Wednesday, May 23, 2007

el bosco updates

Please see the new el bosco updates page for the most recent notes.

Thursday, September 21, 2006

(8) Vitruvius

Thursday, August 31, 2006

(7) Jodocus Hondius and Mercator

A version of Mercator's map of a round São Tomé Island by the same Jodocus Hondius who published the map of Leo Belgicus (below) was published as late as 1625.

The island is actually not round.
(sources of maps)

(6) Leonardo and Leo Belgicus (part two)

The Allegorical Theme: Combat of Animals attributed to the Master of the Beheading of St. John the Baptist is not just based on the two Leonardo drawings shown in the previous post, but also on maps of the Netherlands in the form of Leo Belgicus, the Belgian lion, and probably on the version by Jodocus Hondius shown here.

My guess is that the The Allegorical Theme: Combat of Animals and the print of The Beheading of John the Baptist were probably published by Hendrick Hondius, who published the engraved portrait of Hieronymus Bosch at the right in the illustration below. It is well known that the engraving was based on a colored drawing of Hieronymus Bosch in an old album, and it has never been noticed that the engraving made him look a little more like the Mona Lisa. The jokes of Hendrick Hondius are sometimes complicated, and the one in the The Allegorical Theme: Combat of Animals has to do with
1) Leonardo da Vinci and Leo Belgicus, both lions, i.e. both cats

2) two cartographers and publishers of maps, Hendrick Hondius (who also published the edition of Lampsonius with the Bosch portrait) and another person named and doing business as Hendrick Hondius who published more maps, and larger maps. Hondius is Latin for hondt, i.e. a dog. The Hondius who published the Bosch portrait also published a series of maps of 's-Hertogenbosch, the city where Hieronymus Bosch lived and after which he named himself.
Based on subtle similarities to Rembrandt prints in a few places and other Hondius prints, the date of the Allegorical Theme: Combat of Animals might be in the mid-1640s.
(Details will be added in a note; also there will be more on cats and dogs above.)

Wednesday, August 30, 2006

(5) Leonardo and Leo Belgicus (part one)

The engraving shown here is listed as Allegorical Theme: Combat of Animals, c. 1515-20, attributed to the Master of the Beheading of John the Baptist, and has been thought to be based on two drawings by Leonardo da Vinci, shown below. The Master of the Beheading of John the Baptist is only known for a print of that subject, the print shown here, and some small prints.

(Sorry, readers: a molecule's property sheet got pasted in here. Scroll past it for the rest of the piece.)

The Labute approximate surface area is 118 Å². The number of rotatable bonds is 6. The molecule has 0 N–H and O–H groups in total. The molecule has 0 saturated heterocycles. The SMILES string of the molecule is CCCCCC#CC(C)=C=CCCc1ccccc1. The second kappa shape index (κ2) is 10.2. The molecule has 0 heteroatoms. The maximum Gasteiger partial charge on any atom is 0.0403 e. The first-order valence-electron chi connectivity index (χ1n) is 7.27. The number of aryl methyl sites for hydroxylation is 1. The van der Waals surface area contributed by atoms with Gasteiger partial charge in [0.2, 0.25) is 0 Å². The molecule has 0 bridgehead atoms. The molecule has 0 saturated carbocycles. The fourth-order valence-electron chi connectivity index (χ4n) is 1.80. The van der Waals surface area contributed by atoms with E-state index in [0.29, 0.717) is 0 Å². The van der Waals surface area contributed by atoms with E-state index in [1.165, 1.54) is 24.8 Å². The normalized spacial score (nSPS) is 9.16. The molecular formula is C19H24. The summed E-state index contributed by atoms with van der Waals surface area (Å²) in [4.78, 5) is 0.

The Allegorical Theme: Combat of Animals appears to be based not just on the Leonardo drawings, but also on Bruegel prints with buildings in the distance drawn the same way. In some places the style of printing and engraving resembles prints by Rembrandt. This print is a joke.

(Details on catalogues, locations, etc. will be added later.)

Sunday, July 09, 2006

(4) The Pedlar

The Pedlar is most likely not by Hieronymus Bosch if it is based on a picture in the Dresden Codex. This means that my own previously published article on it is incorrect and incomplete ("The Good Thief imagined as a peddler," in Source 17:2 (1998), p. 4-14). Other paintings on wood from the same tree according to the recent dendrochronological studies might either be copies of paintings by Hieronymus Bosch, or new images, like The Pedlar.

(3) The Prints of Hieronymus Bosch

This blog is a continuation of The Prints of Hieronymus Bosch, published in 2002. In the book a few prints were still attributed to the architect Alart du Hameel, but it now seems more likely that Alart du Hameel was not the author of any prints.

(2) West Indies Landscape

The West Indies Landscape, usually attributed to Jan Mostaert, is more likely from the seventeenth century, most likely from c. 1642 and painted to mark the 150th anniversary of Columbus's first landing. It portrays the Dutch and English adventures in New Netherlands and New England in a negative light.
It is true that it is based on a description by Karel van Mander of a lost Mostaert painting, but it appears to have been painted after Van Mander's death as an hommage, to call attention to his having translated Girolamo Benzoni's History of the New World.

(1) Garden of Delights/Jardín de las Delicias

The Garden of Delights/El Jardín de las Delicias cannot be by Hieronymus Bosch (d. 1516) since it includes a Nahuatl chronology from 1519 to 1528. It is not a copy either, since the dates are too large to have been added without making extensive changes to the composition.